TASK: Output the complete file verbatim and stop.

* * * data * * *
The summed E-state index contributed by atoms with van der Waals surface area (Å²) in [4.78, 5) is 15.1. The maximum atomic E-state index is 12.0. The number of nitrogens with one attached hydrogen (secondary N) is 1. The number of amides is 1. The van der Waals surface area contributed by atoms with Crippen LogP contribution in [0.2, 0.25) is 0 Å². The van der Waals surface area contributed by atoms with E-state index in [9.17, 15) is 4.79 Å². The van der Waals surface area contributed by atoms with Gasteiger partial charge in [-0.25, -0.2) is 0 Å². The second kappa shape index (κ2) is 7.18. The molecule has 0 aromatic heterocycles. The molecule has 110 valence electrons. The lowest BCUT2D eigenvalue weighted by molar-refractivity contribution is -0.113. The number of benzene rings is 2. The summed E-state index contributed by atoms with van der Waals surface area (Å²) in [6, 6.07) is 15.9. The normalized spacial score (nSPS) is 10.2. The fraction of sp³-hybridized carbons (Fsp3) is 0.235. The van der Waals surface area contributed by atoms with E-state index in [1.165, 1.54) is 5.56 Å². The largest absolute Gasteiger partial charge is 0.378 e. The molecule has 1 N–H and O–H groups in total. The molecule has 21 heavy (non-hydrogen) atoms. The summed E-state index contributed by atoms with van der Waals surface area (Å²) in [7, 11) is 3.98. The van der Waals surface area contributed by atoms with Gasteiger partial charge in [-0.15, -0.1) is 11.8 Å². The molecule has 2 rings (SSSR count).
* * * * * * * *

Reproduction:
The summed E-state index contributed by atoms with van der Waals surface area (Å²) in [4.78, 5) is 15.1. The maximum atomic E-state index is 12.0. The number of nitrogens with one attached hydrogen (secondary N) is 1. The number of amides is 1. The van der Waals surface area contributed by atoms with Crippen LogP contribution in [0.2, 0.25) is 0 Å². The van der Waals surface area contributed by atoms with E-state index in [9.17, 15) is 4.79 Å². The van der Waals surface area contributed by atoms with Gasteiger partial charge in [-0.25, -0.2) is 0 Å². The second kappa shape index (κ2) is 7.18. The molecule has 0 aromatic heterocycles. The molecule has 110 valence electrons. The lowest BCUT2D eigenvalue weighted by molar-refractivity contribution is -0.113. The number of benzene rings is 2. The summed E-state index contributed by atoms with van der Waals surface area (Å²) in [6, 6.07) is 15.9. The normalized spacial score (nSPS) is 10.2. The fraction of sp³-hybridized carbons (Fsp3) is 0.235. The van der Waals surface area contributed by atoms with E-state index in [1.165, 1.54) is 5.56 Å². The largest absolute Gasteiger partial charge is 0.378 e. The molecule has 1 N–H and O–H groups in total. The molecule has 21 heavy (non-hydrogen) atoms. The summed E-state index contributed by atoms with van der Waals surface area (Å²) in [7, 11) is 3.98. The van der Waals surface area contributed by atoms with Gasteiger partial charge in [-0.15, -0.1) is 11.8 Å². The molecule has 2 rings (SSSR count).